IN BRIEF: A quick overview of some recent international releases

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IN BRIEF: A quick overview of some recent international releases

With so many CDs commanding and demanding attention Elsewhere will run this occasional column which scoops up releases by international artists, in much the same way as our SHORT CUTS column picks up New Zealand artists.

Comments will be brief.


A Winged Victory for the Sullen: Iris (Erased Tapes/Southbound)

Although it is usually foolish to get attached to a record label, it has to be said if you like one or two of the elegantly presented albums from Britain's Erased Tapes catalogue you'd keenly gravitate to another, because they have recently been of similar ilk. Especially if you follow the soundtrack thread from Nils Frahm or Adam Bryanbaum Wiltzie, the latter being half of this outfit with Dustin O'Halloran.

This electronica-aware duo deploy real strings in their work to create commissioned soundscapes for theatre production and films, in this case a thriller by Jalil Lespert. In the absence of the movie context these 12 pieces work the borderline between ambience and unnerving landscapes which have a slow and resonant quality as melodic washes are pulled out, subtle effects lurk in the mid-ground and suggestions of Romanticism are undercut by a feeling of foreboding. Enticingly spooky but never clinically cold.

Another one confirming the next Erased Tapes album goes straight to the head of the pack.

 


Jens Lekman: Life Will See You Now (Secretly Canadian)

This fascinating, poetic storytelling Swedish musician immediately conjures up names like Stephin Merritt, a lovelorn Bernie Taupin, Lloyd Cole, Camera Obscura, Belle and Sebastian . . .

There is broken romance and disappointment but the clever arrangements for strings and voices alongside cheap electronic beats -- plus how he confidently explores different genres (much like Merritt) -- make these effortlessly melodic songs delivered in his warm manner meant this lodged itself in Elsewhere's stereo for days. It takes some enjoyable decoding at both a lyrical and musical level (while you are hooked by his imagery about atomic particles you suddenly realise horns have appeared). And damn if they aren't steel drums on the bouncy What's That Perfume You Wear?

With some of the ennui of the New Romantics but with more wry wit, genuine humour and attention to detail, this is a real keeper and highly recommended. Some albums are difficult but rewarding for all the wrong reasons, this is for all the right ones.

 

Noveller: A Pink Sunset for No One (Fire)

The cinematic instrumental opener Deep Shelter here by this US composer – here on treated electric guitar and piano – doesn't make her sound like the kind of opening act Iggy Pop might call on, but that's what happened last year. And in truth that piece was written before the tour . . . but although she says this album was inspired by the Pop shows she remains faithful to the art-music end of the spectrum as staked out by Glenn Branca, Fripp and Eno, Steve Reich and Thurston Moore in his more reflective moments.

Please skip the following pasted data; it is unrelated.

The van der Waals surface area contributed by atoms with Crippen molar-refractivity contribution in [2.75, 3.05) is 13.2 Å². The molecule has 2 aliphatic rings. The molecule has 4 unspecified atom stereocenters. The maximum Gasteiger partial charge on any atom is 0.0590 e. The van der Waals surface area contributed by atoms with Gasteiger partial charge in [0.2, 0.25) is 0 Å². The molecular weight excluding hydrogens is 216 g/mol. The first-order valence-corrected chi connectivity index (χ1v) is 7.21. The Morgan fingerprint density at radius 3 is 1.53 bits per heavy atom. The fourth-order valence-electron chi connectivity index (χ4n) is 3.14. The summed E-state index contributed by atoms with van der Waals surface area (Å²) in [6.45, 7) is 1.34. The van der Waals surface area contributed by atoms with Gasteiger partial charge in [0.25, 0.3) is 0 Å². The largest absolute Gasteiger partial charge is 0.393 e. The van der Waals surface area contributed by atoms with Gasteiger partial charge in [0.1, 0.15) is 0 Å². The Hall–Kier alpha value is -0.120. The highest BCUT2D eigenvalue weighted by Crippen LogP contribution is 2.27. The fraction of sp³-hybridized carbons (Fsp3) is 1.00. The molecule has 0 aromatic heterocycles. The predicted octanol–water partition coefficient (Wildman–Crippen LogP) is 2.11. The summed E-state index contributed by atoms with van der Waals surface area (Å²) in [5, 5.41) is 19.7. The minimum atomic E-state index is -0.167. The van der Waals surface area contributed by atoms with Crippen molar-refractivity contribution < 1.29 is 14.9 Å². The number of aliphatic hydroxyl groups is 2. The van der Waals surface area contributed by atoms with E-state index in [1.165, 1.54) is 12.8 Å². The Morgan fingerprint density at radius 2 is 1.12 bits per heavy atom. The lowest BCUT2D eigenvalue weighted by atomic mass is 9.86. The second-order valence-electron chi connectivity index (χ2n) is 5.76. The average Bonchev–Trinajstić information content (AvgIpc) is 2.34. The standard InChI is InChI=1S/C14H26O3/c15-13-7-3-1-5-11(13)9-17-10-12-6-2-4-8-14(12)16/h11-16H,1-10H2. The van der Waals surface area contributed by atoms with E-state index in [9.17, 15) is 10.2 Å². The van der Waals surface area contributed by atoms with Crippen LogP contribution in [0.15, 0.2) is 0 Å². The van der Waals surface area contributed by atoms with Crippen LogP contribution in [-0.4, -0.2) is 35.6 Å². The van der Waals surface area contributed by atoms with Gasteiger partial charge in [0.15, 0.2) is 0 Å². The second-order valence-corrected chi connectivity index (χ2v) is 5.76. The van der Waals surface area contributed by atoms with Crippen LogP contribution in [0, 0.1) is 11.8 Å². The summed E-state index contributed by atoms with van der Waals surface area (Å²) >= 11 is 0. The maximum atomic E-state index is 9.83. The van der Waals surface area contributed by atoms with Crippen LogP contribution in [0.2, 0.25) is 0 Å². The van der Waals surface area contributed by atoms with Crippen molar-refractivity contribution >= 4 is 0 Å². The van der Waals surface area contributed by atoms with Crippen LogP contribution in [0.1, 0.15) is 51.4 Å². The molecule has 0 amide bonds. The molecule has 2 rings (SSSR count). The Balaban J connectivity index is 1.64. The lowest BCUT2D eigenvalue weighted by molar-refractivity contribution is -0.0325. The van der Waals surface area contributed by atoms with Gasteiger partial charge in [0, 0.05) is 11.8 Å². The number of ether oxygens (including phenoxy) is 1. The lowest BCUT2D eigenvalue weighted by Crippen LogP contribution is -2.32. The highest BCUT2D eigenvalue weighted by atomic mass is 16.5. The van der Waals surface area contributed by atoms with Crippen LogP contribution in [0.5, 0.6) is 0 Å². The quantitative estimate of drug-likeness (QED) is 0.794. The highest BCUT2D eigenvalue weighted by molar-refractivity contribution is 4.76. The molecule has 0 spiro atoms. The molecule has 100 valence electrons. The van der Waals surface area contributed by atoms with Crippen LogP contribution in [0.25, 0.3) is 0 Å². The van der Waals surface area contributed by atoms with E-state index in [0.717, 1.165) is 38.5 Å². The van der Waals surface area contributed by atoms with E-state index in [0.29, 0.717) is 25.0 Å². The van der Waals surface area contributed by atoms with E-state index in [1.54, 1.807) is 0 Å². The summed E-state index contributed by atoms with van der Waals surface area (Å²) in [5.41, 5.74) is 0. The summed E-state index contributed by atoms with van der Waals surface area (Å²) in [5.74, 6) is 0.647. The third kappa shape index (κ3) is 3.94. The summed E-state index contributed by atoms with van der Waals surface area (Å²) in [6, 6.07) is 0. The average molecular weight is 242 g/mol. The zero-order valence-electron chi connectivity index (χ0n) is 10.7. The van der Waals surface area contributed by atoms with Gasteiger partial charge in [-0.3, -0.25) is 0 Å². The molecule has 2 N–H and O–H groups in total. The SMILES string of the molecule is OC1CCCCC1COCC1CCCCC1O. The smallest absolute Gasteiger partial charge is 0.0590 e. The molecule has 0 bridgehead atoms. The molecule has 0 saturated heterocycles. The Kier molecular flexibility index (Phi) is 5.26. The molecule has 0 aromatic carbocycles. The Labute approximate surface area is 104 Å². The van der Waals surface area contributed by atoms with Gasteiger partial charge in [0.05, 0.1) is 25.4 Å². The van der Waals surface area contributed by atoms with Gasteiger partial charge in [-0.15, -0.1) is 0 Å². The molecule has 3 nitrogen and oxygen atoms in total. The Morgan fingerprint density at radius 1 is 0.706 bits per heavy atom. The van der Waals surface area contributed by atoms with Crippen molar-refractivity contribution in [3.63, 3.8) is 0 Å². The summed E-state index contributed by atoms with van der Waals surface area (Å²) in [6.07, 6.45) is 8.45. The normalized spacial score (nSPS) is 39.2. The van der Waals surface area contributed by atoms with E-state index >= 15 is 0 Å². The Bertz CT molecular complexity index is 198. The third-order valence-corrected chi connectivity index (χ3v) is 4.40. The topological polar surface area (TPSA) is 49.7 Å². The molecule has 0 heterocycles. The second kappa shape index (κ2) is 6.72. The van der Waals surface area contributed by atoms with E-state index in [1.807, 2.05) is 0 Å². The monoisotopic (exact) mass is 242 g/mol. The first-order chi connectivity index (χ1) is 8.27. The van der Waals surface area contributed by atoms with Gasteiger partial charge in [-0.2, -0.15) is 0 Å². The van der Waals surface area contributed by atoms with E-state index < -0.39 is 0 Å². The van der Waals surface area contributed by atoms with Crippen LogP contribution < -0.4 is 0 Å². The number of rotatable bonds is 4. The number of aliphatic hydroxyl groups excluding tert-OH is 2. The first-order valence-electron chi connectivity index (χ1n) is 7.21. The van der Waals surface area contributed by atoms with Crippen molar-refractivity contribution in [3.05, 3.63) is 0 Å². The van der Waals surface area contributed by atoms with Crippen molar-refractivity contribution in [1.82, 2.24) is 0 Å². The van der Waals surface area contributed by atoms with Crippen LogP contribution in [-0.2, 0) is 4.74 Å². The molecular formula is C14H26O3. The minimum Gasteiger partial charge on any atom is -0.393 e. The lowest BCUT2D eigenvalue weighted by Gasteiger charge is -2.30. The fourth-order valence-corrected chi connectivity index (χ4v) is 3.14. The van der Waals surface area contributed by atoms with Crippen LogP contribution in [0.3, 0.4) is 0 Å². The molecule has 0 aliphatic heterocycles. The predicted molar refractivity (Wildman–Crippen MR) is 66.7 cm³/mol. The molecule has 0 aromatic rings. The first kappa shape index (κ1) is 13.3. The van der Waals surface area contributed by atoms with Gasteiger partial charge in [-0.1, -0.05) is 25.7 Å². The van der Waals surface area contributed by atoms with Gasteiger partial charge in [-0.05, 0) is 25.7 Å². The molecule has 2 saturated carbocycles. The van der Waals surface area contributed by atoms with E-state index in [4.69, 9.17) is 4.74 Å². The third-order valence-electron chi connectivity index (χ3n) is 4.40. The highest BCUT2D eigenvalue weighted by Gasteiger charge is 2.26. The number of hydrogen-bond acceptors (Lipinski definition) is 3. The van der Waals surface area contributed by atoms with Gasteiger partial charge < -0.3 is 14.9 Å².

Noveller (Sarah Lipstate) offers layered instrumentals of various emotional intensities, some are mesmerising, a few quietly gorgeous (the first half of the expansive title track) and others more confrontational. Don't let Iggy be your reference point but rather look at/listen to those other names.

 

Tift Merritt: Stitch of the World (YepRoc/Southbound)

Inevitably her divorce, new relationship, pregnancy and year off to write and reconsider informs much of this album by the country-tinged singer-songwriter here co-produced with Sam Bean aka Iron and Wine who joins her at the mic for the final three songs.

Tift Merritt has often drawn comparisons with mid-period Emmylou Harris (before Harris adopted a breathy default position) and that is evident here on the engaging Heartache is an Uphill Climb, Love Soldiers On and the title track. When the energy levels go up – notably on Proclamation Bones with guitarist Marc Ribot and steel player Eric Heywood trading licks – this rises above the crafted introspection but occasional sense of torpor elsewhere. The rootsy opener Dusty Old Man kicks things off well but is also in familiar territory and no real indicator of the lower energy levels which follow.

Merritt fans won't be disappointed, but for most these are paths very well worn.

 




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